In the last few decades, an increasing number of psychologists have shifted their attention from what is wrong with us, to what is right with us. Rather than focusing on healing, this new field of “Positive Psychology” focuses on the symptoms of psychological health and how to foster them.
This field has been pioneered by Martin Seligman. This fascinating new branch of psychology has investigated the key factors which lead to psychological health and well-being: known to the rest of the world as “happiness.” By now most of us have come to recognize that happiness is not actually caused by the external factors that many people thought it was, just a few decades ago.
Money would be a great example.The psychologist Oliver James wrote a fascinating book in 2001 called “Affluenza”. James points to studies that demonstrate a bell curve relationship between income and happiness. If you are earning up to about 50,000 British Pounds a year ($74,000), making more money can be tied to greater feelings of well-being and positive psychological characteristics. After the peak of the bell curve, however, psychologists were surprised to discover that the correlation between wealth and happiness goes down. In other words: the more you earn after $74K, the more discontented and unhappy you are likely to feel.
The same kind of research has now been done with a lot of the other fairy-story bench marks of success. For example, celebrities such as Russell Brandt, Sean Penn and many others have spoken about how their celebrity status is not all it was cracked up to be, and frequently leads to a lower standard of well-being. The same could be said for political power, sexual prowess and many other such external benchmarks.
So what exactly does lead to happiness, if it is not money, fame, power or making out like a bunny-rabbit? Researchers such as Seligman have asked this question long and hard. They have determined reliable methods, based largely on subjective reports, to increase someone’s level of happiness. Here is a really good example, which has been the subject of 17 academic research papers. It is called “3 Good Things.”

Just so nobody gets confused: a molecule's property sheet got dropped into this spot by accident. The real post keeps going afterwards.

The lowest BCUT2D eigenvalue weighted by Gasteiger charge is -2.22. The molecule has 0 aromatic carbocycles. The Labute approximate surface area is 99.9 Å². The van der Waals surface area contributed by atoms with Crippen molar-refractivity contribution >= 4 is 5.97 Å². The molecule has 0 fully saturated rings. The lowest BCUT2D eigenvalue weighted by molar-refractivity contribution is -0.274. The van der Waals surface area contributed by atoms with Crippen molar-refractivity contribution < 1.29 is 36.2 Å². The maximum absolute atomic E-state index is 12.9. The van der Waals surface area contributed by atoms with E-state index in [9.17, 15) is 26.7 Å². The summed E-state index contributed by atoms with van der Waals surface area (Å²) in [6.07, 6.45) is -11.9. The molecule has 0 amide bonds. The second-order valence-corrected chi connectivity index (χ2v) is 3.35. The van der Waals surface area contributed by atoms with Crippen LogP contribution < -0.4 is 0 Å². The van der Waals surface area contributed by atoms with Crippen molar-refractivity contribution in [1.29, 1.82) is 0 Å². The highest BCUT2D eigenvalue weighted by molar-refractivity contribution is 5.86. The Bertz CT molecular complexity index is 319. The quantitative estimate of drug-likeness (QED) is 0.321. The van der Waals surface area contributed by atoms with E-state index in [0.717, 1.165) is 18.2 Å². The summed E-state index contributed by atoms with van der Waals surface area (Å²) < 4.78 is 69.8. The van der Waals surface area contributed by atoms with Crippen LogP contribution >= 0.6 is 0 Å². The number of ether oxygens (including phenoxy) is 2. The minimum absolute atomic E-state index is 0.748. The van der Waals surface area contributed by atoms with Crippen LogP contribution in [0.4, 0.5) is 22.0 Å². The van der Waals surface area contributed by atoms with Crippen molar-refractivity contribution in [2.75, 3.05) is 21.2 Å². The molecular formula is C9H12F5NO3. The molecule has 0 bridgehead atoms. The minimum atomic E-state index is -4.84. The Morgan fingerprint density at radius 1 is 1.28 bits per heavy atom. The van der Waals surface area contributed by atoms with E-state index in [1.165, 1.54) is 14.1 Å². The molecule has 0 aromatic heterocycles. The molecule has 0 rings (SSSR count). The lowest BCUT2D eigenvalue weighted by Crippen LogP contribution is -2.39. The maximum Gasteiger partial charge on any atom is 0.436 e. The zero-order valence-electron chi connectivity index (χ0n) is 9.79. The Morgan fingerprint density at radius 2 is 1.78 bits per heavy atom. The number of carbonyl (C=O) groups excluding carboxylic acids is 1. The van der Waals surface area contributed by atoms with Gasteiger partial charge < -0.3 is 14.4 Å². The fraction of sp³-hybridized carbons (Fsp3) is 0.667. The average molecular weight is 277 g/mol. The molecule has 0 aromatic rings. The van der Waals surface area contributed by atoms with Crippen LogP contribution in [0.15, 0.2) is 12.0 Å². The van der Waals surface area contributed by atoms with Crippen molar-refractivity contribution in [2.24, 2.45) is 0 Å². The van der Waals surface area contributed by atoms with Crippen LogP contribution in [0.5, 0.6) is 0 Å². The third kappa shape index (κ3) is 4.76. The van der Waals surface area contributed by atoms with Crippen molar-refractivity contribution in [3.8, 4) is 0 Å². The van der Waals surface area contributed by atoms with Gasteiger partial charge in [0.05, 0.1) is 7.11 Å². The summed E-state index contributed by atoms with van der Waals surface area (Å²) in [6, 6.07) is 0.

The method is to be done in two parts and takes just a few minutes a day.
Step 1: Ask yourself the question,
“What is something good that happened to me today?”
Step 2: ask yourself the question,
“Why did this happen?”
Repeat these two steps 3 times a day.
The most important part of this practice is the question, “Why did this happen?” Enormous amount of research has gone into this simple practice. It demonstrates that almost all the good things that happen to you can be traced back to your own skills, traits and characteristics.
Let’s take the example of connecting with a friend, as something good that could happen to you today. Why could that happen? It might be because you were willing to reach out and be vulnerable. It might be because you have the ability to attract people who care about you.
It has been demonstrated that the regular use of this practice helps you see that you regularly create great moments for yourself, through the expression of your best characteristics. Doing this practice 3 times a day raises your level of happiness (measured by subjective reporting) by 25% in a week. Compared to other benchmarks, this is more effective than doubling your income, starting a new relationship, or going on vacation.
I think one of the most interesting people I have talked to about the study of positive psychology is Dr. Jonathan Robinson. He was, at one time, the youngest ever clinical psychologist licensed by the state of California. He did a lot of research with MDMA (the drug now known as “ecstasy”) in the 1980s before it was classified as a class 1 drug by the FDA.
One of the things I most love about Jonathan Robinson is that he is one of a growing number of people who are offering their gifts widely on the internet without being in it for the money. His most recent 30-day course on how to increase happiness he sells on a “pay what you want” basis.
Please join me for a live tele-seminar with Dr. Jonathan Robinson this Saturday, August 31, at 11 am PST (8 pm in Europe).